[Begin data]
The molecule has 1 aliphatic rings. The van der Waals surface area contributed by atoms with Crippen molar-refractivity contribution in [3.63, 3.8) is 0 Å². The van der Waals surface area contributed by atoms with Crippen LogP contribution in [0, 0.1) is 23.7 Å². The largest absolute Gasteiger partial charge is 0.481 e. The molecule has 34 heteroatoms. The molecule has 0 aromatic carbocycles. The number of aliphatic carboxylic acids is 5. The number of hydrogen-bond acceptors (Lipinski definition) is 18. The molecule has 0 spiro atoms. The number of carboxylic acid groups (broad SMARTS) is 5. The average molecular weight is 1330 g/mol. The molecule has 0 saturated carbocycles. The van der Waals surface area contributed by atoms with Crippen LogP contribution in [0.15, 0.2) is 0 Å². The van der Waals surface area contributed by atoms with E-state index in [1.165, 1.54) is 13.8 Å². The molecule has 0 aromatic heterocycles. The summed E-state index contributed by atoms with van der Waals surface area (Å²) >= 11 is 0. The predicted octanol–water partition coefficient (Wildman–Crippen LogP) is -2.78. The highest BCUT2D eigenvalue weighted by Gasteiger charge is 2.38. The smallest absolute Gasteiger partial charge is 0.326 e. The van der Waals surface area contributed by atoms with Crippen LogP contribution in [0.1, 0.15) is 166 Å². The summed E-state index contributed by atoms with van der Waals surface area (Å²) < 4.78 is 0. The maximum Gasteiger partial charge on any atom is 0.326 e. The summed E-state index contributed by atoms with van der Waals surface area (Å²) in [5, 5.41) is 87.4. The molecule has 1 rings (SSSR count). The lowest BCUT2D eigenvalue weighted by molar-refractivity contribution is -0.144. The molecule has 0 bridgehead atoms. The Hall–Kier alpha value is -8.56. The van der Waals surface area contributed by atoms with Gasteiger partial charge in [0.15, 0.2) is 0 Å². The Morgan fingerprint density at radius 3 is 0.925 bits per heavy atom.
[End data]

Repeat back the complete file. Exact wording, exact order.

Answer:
The molecule has 1 aliphatic rings. The van der Waals surface area contributed by atoms with Crippen molar-refractivity contribution in [3.63, 3.8) is 0 Å². The van der Waals surface area contributed by atoms with Crippen LogP contribution in [0, 0.1) is 23.7 Å². The largest absolute Gasteiger partial charge is 0.481 e. The molecule has 34 heteroatoms. The molecule has 0 aromatic carbocycles. The number of aliphatic carboxylic acids is 5. The number of hydrogen-bond acceptors (Lipinski definition) is 18. The molecule has 0 spiro atoms. The number of carboxylic acid groups (broad SMARTS) is 5. The average molecular weight is 1330 g/mol. The molecule has 0 saturated carbocycles. The van der Waals surface area contributed by atoms with Crippen LogP contribution in [0.15, 0.2) is 0 Å². The van der Waals surface area contributed by atoms with E-state index in [1.165, 1.54) is 13.8 Å². The molecule has 0 aromatic heterocycles. The summed E-state index contributed by atoms with van der Waals surface area (Å²) >= 11 is 0. The predicted octanol–water partition coefficient (Wildman–Crippen LogP) is -2.78. The highest BCUT2D eigenvalue weighted by Gasteiger charge is 2.38. The smallest absolute Gasteiger partial charge is 0.326 e. The van der Waals surface area contributed by atoms with Crippen LogP contribution in [0.1, 0.15) is 166 Å². The summed E-state index contributed by atoms with van der Waals surface area (Å²) < 4.78 is 0. The maximum Gasteiger partial charge on any atom is 0.326 e. The summed E-state index contributed by atoms with van der Waals surface area (Å²) in [5, 5.41) is 87.4. The molecule has 1 rings (SSSR count). The lowest BCUT2D eigenvalue weighted by molar-refractivity contribution is -0.144. The molecule has 0 bridgehead atoms. The Hall–Kier alpha value is -8.56. The van der Waals surface area contributed by atoms with Gasteiger partial charge in [0.15, 0.2) is 0 Å². The Morgan fingerprint density at radius 3 is 0.925 bits per heavy atom.